Influenza A Ab EIA
Paired sera from 784 patients with symptoms of acute respiratory disease were examined for antibodies against influenza A, B, and parainfluenza viruses (1 and 3) by complement fixation (CF) and enzyme immunoassay (EIA). Internal variation in EIA test results was low and a 0.250 increase in absorbance values corresponding to a two-fold increase in end-point titers was considered an increase in diagnostic antibodies. The EIA detected significantly more diagnostic increases than the CF test for influenza A (222 vs. 162, P less than 0.001) and parainfluenza virus antibodies (29 vs. 16, P less than 0.01).
More diagnostic increases in influenza B antibodies were also seen by EIA compared to CF testing (104 vs. 99, not significant). There were only two patients who showed a diagnostic increase in CF antibodies (both influenza B) but not on EIA. Most of the time, patients with an increase in diagnostic antibodies by the EIA method alone had a twofold increase in the respective CF antibodies (68% of cases). EIA was found to be a sensitive and reliable method for serological diagnosis of influenza A, B, and parainfluenza infections.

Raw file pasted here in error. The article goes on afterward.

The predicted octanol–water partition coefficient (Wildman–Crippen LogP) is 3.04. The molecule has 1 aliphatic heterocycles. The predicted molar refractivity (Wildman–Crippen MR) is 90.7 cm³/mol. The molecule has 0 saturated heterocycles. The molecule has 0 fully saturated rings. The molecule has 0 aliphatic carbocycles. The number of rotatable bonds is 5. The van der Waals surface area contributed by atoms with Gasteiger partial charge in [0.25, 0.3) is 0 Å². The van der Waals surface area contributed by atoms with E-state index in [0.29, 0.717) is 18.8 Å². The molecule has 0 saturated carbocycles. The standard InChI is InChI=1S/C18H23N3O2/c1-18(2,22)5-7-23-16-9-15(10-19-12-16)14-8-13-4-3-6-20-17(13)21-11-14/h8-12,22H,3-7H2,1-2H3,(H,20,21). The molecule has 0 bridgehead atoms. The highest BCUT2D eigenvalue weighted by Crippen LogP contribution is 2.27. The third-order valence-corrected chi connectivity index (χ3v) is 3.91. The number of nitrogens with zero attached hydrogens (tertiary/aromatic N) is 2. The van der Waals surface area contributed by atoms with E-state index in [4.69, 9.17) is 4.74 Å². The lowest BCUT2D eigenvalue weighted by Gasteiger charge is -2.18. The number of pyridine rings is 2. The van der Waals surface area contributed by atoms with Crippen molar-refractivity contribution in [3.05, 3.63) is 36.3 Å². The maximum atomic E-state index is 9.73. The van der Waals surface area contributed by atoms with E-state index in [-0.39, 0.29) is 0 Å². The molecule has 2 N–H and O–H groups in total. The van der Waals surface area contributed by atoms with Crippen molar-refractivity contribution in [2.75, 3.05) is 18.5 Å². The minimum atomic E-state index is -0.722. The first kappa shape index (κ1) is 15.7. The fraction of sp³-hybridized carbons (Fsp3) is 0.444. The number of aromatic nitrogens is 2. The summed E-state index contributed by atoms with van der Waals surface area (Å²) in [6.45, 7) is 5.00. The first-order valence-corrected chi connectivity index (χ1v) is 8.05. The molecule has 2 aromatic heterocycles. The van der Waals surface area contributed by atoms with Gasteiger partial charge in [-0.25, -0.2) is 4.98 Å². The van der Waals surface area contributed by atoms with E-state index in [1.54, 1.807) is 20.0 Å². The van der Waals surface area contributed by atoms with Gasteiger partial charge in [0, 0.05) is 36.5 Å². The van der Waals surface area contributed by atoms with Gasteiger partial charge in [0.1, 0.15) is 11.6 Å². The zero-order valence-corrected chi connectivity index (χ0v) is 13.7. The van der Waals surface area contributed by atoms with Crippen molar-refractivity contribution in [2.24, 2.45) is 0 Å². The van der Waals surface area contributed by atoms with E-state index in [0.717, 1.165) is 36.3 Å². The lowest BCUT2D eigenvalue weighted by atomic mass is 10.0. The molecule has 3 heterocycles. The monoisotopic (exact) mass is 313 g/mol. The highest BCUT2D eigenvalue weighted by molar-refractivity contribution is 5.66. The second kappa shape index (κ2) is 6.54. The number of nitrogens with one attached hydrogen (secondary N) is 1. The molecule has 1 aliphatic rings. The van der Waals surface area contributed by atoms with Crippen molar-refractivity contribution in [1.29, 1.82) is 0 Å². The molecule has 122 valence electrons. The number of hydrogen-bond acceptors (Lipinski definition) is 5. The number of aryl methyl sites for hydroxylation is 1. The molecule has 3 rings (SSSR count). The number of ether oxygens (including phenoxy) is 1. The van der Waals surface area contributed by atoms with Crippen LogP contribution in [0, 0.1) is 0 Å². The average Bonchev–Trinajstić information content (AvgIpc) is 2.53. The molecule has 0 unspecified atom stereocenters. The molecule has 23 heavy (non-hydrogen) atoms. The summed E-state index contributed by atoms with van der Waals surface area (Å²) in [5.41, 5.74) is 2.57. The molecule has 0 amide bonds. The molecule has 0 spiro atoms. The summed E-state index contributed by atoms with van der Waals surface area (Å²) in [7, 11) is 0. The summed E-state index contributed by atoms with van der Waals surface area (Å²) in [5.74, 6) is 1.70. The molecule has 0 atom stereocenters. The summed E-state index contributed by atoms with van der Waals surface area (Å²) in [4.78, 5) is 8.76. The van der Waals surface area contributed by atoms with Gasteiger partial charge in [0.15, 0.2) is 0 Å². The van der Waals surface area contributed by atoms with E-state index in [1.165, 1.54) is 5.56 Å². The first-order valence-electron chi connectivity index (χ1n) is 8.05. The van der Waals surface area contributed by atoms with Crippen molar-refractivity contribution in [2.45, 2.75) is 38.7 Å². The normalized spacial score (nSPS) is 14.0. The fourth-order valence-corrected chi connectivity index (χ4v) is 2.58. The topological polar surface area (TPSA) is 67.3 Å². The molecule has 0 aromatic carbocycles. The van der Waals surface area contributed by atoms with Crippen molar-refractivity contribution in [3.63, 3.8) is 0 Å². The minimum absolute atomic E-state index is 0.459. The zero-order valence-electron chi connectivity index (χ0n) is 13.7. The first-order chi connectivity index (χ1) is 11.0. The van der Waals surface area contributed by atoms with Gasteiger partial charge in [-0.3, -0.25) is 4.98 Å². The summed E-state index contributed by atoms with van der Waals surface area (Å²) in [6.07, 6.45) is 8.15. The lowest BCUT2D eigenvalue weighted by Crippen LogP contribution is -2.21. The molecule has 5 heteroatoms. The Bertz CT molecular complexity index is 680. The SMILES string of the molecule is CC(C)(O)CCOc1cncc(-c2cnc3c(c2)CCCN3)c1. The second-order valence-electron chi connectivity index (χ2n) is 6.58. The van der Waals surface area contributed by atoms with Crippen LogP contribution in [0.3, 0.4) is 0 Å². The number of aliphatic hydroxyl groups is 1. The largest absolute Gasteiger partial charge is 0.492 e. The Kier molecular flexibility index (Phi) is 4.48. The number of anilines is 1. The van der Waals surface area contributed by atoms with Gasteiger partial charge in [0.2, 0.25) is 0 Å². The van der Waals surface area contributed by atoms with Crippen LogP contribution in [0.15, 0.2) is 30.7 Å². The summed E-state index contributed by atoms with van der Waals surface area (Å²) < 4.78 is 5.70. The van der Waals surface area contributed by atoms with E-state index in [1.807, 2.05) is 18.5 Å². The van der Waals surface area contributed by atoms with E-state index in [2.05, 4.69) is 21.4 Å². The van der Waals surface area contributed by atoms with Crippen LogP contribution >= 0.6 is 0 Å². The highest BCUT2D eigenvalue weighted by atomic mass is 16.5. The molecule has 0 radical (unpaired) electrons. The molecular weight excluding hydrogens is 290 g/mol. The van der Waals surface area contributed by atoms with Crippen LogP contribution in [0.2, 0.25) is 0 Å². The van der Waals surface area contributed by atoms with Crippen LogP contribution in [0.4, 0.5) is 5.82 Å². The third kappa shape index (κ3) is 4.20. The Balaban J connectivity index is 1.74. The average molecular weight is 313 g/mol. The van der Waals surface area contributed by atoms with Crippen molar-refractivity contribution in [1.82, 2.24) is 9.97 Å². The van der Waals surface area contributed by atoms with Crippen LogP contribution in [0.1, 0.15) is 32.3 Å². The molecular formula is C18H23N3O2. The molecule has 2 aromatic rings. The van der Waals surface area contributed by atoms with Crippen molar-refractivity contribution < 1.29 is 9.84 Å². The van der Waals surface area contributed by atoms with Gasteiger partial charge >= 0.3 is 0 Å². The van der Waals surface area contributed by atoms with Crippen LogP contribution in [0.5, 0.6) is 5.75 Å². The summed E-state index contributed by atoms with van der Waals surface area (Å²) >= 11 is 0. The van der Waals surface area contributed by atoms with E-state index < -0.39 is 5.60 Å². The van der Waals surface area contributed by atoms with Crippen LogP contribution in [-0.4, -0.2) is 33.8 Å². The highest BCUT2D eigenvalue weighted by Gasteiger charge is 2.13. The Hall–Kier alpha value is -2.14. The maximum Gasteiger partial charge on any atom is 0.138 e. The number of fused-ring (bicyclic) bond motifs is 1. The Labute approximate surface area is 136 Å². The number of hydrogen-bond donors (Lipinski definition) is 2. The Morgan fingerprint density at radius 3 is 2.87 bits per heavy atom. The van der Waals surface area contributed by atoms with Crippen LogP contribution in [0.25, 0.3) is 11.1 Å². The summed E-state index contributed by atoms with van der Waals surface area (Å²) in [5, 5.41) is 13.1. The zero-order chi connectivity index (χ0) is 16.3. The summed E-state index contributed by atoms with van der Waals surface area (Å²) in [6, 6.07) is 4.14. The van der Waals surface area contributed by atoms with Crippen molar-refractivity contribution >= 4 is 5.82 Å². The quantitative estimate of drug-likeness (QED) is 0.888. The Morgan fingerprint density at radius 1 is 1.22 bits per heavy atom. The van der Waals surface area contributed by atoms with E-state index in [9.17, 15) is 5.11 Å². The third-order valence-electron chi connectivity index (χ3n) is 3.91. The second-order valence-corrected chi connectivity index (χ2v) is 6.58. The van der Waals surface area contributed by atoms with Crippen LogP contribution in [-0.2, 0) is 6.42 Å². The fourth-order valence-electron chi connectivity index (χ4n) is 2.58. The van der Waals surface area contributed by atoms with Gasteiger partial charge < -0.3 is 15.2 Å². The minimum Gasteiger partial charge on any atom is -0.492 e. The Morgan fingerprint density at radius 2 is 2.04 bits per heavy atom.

1. Sample requirements
Volume: 1 ml
Minimum volume: 0.5 ml
Tube with red cap or tube with gel barrier
Storage instructions: Refrigerate
2. Test details
Detect antibodies against influenza A and B
Methodology: Complement fixation (CF)
Reference range: Negative: <1: 8
Serological typing is valuable for epidemiology and for planning therapy. Since influenza type A can be treated with amantadine, but type B cannot, this distinction may need to be made.
The Influenza A / B Antigen Test is a qualitative lateral flow immunoassay for the detection of Influenza A and Influenza B nucleoproteins in nasal swab samples. In this test, the influenza A and influenza B nucleoprotein specific antibody is coated separately on the test line regions of the test cassette. During the test, the extracted sample reacts with the influenza A and/or influenza B antibody that is coated on the particles.
The mixture migrates up the membrane to react with the influenza A and/or influenza B antibody on the membrane and generates one or two coloured lines in the test regions. The presence of this coloured line in one or both test regions indicates a positive result. To serve as a procedural control, a coloured line will always appear in the control region if the test was successful.